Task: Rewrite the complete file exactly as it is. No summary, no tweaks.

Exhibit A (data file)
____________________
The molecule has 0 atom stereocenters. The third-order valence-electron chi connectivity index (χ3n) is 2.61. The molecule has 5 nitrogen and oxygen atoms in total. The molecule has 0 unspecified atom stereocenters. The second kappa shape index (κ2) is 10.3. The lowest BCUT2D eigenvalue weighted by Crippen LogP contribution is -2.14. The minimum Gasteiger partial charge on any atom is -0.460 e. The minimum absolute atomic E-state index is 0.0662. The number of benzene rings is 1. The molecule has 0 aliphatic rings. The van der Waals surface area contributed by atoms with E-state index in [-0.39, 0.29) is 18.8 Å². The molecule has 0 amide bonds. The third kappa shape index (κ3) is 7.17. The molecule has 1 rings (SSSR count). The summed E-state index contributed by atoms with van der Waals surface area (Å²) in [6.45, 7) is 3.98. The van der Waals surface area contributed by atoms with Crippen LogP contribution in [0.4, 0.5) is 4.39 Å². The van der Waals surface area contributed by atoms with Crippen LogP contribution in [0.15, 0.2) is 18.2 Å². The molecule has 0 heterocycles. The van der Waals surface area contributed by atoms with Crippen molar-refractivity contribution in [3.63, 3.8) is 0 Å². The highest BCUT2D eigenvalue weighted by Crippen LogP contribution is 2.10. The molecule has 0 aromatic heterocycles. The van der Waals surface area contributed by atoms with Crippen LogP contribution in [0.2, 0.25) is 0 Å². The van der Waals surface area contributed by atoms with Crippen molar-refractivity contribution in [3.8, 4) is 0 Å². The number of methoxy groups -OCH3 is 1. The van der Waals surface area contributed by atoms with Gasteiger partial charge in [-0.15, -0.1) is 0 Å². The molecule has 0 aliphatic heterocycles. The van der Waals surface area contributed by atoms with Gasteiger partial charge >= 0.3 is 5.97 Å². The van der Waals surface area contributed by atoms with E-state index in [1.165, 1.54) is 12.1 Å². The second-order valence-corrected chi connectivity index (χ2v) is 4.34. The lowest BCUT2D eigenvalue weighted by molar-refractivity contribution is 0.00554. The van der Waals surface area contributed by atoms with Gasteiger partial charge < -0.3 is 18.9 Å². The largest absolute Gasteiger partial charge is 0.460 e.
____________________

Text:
The molecule has 0 atom stereocenters. The third-order valence-electron chi connectivity index (χ3n) is 2.61. The molecule has 5 nitrogen and oxygen atoms in total. The molecule has 0 unspecified atom stereocenters. The second kappa shape index (κ2) is 10.3. The lowest BCUT2D eigenvalue weighted by Crippen LogP contribution is -2.14. The minimum Gasteiger partial charge on any atom is -0.460 e. The minimum absolute atomic E-state index is 0.0662. The number of benzene rings is 1. The molecule has 0 aliphatic rings. The van der Waals surface area contributed by atoms with E-state index in [-0.39, 0.29) is 18.8 Å². The molecule has 0 amide bonds. The third kappa shape index (κ3) is 7.17. The molecule has 1 rings (SSSR count). The summed E-state index contributed by atoms with van der Waals surface area (Å²) in [6.45, 7) is 3.98. The van der Waals surface area contributed by atoms with Crippen LogP contribution in [0.4, 0.5) is 4.39 Å². The van der Waals surface area contributed by atoms with Crippen LogP contribution in [0.15, 0.2) is 18.2 Å². The molecule has 0 heterocycles. The van der Waals surface area contributed by atoms with Crippen molar-refractivity contribution in [3.63, 3.8) is 0 Å². The highest BCUT2D eigenvalue weighted by Crippen LogP contribution is 2.10. The molecule has 0 aromatic heterocycles. The van der Waals surface area contributed by atoms with Crippen LogP contribution in [0.2, 0.25) is 0 Å². The van der Waals surface area contributed by atoms with Crippen molar-refractivity contribution in [3.8, 4) is 0 Å². The number of methoxy groups -OCH3 is 1. The van der Waals surface area contributed by atoms with Gasteiger partial charge in [-0.15, -0.1) is 0 Å². The molecule has 0 aliphatic heterocycles. The van der Waals surface area contributed by atoms with Gasteiger partial charge >= 0.3 is 5.97 Å². The van der Waals surface area contributed by atoms with E-state index in [1.165, 1.54) is 12.1 Å². The second-order valence-corrected chi connectivity index (χ2v) is 4.34. The lowest BCUT2D eigenvalue weighted by molar-refractivity contribution is 0.00554. The van der Waals surface area contributed by atoms with Gasteiger partial charge < -0.3 is 18.9 Å². The largest absolute Gasteiger partial charge is 0.460 e.